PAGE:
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History of the Community Center

A Volunteer Commitment

The Stinson Beach Community Center is composed of three buildings, the Fire House, the Community Center Hall and the Community Chapel, governed by a corporation, The Stinson Beach Community Center, Inc. whose members are elected representatives of the active organizations in the village.

In the early days, as people began to arrive and settle in the hamlet at the end of the Dipsea Trail, they called for a place to maintain the health and safety of the community and visitors, a common place for charitable, social, educational and recreational purposes, and a place for religious worship.

In the 1930s the Stinson sisters, Miss Maude Stinson, Mrs. Eva Stinson Fitzhenry and Mrs. Lillian Stinson Hensill, offered Block 6 of Subdivision 1 for a Commmunity Center. One of the first leaders of the center explained, "During the 30s and the 40s there were no organizations large or rich enough to hold and maintain the property."

By 1947, four organizations had become active in the village. The Volunteer Firemen had just purchased a new fire truck, formed a fire district, and had a strong, active voluntary firemen's group. The Progressive Club (the predecessor of the Village Association) was holding monthly meetings to encourage community improvements and input in county planning for roads, lighting, house numbering, litter control, and open hours for the library. The Church Group was growing and holding church services and Sunday School. The many units of the Allied Arts were active. In May of that year representatives from each of these community groups formed a corporation and accepted the land offered by the Stinson family. These first directors started the organization which would provide Stinson Beach with a fire house, a community center hall, and a chapel. A local architect provided plans for the complex.

Many followed these first leaders with equal vision, faith and commitment. As one annual report mentions, "it has always been an unwritten law through the years that no one individual or individuals be singled out for special commendation for their work and cooperation in Community Center matters." Therefore, this article will not mention volunteers by name but show the amount of time many have given to the complex to make it a vital center of the community.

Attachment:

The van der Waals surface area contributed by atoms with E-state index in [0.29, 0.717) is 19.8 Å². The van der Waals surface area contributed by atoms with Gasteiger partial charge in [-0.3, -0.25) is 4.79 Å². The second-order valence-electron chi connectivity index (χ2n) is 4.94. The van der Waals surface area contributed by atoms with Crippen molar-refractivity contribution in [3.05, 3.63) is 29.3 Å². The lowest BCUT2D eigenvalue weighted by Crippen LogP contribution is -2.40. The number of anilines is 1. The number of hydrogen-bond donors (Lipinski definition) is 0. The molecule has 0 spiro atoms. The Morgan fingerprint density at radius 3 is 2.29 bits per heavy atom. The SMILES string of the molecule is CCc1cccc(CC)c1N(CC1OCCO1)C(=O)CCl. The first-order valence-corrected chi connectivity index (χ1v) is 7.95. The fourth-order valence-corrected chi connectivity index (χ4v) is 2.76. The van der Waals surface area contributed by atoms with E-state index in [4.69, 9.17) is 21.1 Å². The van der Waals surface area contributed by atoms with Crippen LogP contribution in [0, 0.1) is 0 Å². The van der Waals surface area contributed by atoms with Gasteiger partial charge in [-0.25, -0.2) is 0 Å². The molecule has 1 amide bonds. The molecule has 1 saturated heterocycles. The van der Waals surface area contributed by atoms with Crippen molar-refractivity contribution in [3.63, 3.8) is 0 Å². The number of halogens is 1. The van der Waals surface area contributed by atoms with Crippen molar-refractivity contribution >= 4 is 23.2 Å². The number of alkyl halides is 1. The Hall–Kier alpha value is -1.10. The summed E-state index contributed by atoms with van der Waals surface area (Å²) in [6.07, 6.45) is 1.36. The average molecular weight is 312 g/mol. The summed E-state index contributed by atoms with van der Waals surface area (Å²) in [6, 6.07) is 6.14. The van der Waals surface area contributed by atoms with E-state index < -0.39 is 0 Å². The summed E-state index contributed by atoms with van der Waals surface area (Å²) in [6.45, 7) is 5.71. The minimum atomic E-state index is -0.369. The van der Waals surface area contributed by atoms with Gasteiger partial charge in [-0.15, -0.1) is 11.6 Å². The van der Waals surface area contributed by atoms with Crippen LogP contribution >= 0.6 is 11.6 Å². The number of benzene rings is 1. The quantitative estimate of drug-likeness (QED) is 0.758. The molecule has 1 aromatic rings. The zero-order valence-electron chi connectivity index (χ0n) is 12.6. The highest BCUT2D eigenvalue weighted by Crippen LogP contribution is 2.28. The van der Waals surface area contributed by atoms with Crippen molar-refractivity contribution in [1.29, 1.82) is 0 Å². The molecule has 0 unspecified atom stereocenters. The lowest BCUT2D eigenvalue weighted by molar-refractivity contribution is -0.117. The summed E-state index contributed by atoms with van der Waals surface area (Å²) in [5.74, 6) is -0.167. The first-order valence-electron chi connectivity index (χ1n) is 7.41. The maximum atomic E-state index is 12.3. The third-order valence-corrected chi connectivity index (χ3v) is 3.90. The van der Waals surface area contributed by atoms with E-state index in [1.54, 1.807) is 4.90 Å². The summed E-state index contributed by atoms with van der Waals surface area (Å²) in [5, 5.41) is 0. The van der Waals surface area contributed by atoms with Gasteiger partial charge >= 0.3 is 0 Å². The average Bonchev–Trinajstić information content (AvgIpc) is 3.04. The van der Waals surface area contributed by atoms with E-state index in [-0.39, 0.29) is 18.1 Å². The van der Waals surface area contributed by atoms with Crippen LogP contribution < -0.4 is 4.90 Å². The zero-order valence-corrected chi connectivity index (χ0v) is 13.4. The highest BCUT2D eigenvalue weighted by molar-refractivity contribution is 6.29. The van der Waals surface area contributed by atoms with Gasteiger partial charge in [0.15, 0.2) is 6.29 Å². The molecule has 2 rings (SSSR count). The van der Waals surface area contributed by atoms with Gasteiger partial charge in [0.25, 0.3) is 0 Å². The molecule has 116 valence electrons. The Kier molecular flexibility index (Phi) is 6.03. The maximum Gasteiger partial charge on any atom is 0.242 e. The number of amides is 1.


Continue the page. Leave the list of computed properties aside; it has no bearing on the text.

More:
Fund raising for the buildings started with the first carnival held in 1947. The Marin County Board of Supervisors granted use of the County Park (now GGNRA), and the most needed structure, the Fire House, was started with funds earned by this event. Active volunteers provided a raffle, booths with games of chance, and a bathing beauty contest.

The complex was built on a pay-as-you-go basis. Funds derived from the carnivals bought building materials, the men of the community provided the labor. The construction was accomplished on week ends, with the men busy with hammer and saw and the women cooking and serving them lunches. Everyone pitched in and helped in his or her own way. Through it all there was a great spirit of cooperation and satisfaction.

The Fire House was completed and dedicated in 1949. It cost $3,740 ($3.21 per square foot or 1/4 the normal cost at the time). The Fire Department used its own funds to complete the ceiling and interior. At the Fire House meetings, many problems, such as the need for equipment for Unit #1, were "discussed at some length" as one secretary wrote. Eventually unanimous decisions were made about issues from purchasing a stove to new fire equipment.